The third section of my When I Die plan, After I die, is typically the aspect of dying that most people planning for their death, focus on. It’s something which I am very happy to share the main elements here -
The final resting place for my body
My first choice for the placement of my body after my death, if available in the UK or other country where I die, is to be composted. Recompose are an amazing organisation founded by Katrina Spade, a permaculture designer and architect, in the US, who are pioneering the composting of human bodies. It’s a process that is already legal in several states and one if the aims of Recompose is to enable organisations in other countries to create similar systems.
If human body composting is not not possible, including because of the wellbeing of people close to me, then I would like to be buried in a woodland burial site nearest to the address where I am living when I die. Ideally I would like to be buried in this blanket that I have made from felted knitted squares of natural coloured wool, (wool which is produced and sold directly from small farms in the UK).
If burial in my blanket is not possible, including because of the wellbeing of people close to me, then I would like to be buried in the coffin I have already designed and purchased. This is in use as a book shelves and (the lid) as a notice board in my house.
If I die outside the UK then I would like my body to be treated and placed as local custom, with my ideal choice always being burial. I would not want my body to be transported back to the UK.
Celebration of life and saying goodbye
I have no fixed ideas or needs for those around me to celebrate my life and say goodbye after I die. Here is a list of some ideas I have that might assist people close to me involved in my after death care -
I have listed friends who are celebrants of various kinds and might be available to facilitate an event
Legal aspects of my When I Die plan
A really important part of the update of my When I Die plan has been getting some of the legal aspects of the project completed. I got both Lasting Power of Attorney, Health and Welfare and Property and Financial Affairs, documents arranged, meaning that a close friend of mine can act on my behalf if I am too unwell to make decisions for myself and my own needs known. At the same time, with the same local solicitor, I wrote my Will which means that when I die my wishes for any belongings and/or financial assets that I own will be carried out.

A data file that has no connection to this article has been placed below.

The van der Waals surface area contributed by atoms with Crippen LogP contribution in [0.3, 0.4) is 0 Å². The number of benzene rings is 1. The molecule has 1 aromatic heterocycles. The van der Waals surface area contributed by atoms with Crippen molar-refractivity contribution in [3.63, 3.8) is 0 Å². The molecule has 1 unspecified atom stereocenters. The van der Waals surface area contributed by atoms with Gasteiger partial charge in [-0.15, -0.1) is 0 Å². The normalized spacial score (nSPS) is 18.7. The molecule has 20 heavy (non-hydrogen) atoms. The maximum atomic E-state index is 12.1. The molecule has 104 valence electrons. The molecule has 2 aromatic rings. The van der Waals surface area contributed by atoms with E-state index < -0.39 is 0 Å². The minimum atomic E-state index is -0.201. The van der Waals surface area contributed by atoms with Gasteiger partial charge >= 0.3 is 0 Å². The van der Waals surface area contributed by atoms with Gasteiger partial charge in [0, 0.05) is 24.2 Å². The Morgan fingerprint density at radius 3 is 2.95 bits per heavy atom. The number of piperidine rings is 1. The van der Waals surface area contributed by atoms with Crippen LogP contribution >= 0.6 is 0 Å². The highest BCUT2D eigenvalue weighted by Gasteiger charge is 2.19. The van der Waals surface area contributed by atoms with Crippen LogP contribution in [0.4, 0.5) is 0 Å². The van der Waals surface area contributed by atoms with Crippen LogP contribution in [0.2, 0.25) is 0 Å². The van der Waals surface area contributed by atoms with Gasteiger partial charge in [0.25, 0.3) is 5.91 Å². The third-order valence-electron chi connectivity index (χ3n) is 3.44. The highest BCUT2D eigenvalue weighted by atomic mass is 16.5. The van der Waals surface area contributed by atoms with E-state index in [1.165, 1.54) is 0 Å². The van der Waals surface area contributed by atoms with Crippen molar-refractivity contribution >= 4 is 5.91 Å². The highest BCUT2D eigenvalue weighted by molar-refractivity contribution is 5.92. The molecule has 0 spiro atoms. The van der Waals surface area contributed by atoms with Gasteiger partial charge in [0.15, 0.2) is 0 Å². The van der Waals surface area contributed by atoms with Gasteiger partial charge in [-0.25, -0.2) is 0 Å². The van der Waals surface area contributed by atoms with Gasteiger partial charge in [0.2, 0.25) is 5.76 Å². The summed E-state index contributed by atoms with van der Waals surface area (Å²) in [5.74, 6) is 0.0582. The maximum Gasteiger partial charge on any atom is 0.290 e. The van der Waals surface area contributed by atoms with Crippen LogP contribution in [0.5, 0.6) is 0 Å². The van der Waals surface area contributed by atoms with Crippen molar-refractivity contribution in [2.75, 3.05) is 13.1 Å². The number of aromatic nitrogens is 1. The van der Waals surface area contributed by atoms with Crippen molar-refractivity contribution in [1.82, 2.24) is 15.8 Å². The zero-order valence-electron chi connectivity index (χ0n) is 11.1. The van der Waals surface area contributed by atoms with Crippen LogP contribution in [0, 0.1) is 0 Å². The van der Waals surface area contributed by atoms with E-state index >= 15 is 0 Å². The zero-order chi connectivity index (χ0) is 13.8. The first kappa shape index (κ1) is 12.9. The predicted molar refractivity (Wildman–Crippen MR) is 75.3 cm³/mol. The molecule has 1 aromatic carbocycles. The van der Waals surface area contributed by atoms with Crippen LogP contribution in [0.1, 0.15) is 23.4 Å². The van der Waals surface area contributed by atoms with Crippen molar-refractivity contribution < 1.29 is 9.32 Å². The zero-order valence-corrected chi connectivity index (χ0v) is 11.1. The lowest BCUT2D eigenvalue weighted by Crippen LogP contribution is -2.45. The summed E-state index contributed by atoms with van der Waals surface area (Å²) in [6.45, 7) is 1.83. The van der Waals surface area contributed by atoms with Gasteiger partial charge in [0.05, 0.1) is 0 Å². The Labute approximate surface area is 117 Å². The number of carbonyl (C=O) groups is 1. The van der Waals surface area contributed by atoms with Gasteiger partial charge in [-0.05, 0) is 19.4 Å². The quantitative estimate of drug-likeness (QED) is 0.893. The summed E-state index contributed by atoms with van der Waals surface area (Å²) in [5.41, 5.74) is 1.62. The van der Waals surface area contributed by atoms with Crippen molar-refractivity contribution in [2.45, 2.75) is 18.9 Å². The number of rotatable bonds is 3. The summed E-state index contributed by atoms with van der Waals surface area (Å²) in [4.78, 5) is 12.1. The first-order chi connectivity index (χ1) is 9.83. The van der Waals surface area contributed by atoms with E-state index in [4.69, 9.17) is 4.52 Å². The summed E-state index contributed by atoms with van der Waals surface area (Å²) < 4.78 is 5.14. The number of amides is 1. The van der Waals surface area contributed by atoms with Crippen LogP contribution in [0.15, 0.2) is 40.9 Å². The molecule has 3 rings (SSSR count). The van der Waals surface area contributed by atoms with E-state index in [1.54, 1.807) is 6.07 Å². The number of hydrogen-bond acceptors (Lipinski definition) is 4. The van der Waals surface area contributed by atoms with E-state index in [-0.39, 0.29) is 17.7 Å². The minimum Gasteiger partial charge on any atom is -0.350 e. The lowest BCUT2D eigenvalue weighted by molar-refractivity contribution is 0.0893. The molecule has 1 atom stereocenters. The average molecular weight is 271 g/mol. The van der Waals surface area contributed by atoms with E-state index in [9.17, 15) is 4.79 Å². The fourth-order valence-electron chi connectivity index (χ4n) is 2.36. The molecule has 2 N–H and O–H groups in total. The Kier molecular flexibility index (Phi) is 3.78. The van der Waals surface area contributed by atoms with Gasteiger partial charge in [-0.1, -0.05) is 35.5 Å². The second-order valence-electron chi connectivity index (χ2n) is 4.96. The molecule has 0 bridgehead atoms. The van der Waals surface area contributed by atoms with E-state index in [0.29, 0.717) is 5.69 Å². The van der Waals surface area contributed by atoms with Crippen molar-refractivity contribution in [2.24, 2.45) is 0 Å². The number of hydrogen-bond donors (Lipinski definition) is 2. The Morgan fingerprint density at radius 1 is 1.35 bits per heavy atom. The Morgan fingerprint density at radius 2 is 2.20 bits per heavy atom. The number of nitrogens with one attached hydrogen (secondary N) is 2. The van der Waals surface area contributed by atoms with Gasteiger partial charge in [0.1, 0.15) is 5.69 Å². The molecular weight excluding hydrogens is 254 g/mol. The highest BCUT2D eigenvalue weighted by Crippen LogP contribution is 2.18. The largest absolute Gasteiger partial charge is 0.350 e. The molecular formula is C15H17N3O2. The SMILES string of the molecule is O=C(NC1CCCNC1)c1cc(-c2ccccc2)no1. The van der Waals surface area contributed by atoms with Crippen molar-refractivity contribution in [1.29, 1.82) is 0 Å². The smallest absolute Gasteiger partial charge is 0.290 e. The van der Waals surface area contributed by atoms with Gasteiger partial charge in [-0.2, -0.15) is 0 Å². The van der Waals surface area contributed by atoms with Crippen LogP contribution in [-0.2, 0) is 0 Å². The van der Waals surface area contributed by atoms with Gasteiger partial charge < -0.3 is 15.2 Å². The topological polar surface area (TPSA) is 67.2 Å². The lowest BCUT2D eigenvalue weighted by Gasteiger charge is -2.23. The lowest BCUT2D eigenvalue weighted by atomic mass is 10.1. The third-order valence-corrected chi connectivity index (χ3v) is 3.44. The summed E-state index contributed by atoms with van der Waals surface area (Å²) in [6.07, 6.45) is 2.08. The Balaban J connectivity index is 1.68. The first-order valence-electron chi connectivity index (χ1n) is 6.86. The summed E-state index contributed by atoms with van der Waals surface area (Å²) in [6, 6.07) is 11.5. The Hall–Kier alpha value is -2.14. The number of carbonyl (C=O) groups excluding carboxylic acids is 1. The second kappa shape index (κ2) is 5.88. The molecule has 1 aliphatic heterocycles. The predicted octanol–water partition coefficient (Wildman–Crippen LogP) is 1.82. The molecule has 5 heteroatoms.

These documents took a bit longer to process than anticipated as they had just got into the legal system as the first lockdown for the COVID 19 pandemic commenced in the UK. However, they are complete now and the details in them will be honoured for the rest of my life. I can also change the content of any of these documents at any time, should I want too. A copy of my When I Die plan, while not legally binding, also sits with the Power Of Attorney documents and Will, both with my solicitor and in my paperwork at home. Two close friends have also got a copy of my When I Die document.
These books are some of my current favourite resources for making plans for dying.
The following list is a selection of my current favourite online resources -
Life. Death. Whatever
The Digital Legacy Association
The Good Grief Project
End Of Life Care - LGBTQ Route To Success - Macmillan Cancer Support
Anti-Racism: The Outer and Inner Work - End Of Life University Podcast
How To Have An Environmentally Responsible Death - Marie Curie
A Greener Way To Go, What’s The Most Eco Friendly Way To Dispose Of A Body - The Guardian
Eco Friendly Funerals - Green Eco Friend
The Natural Death Centre
Whether for your own death plan, or someone close to you, I hope its been useful to read about my own When I Die plan. I have other other new elements of Creative Dying planned over the next few months, sign up to my monthly newsletter to access them when available.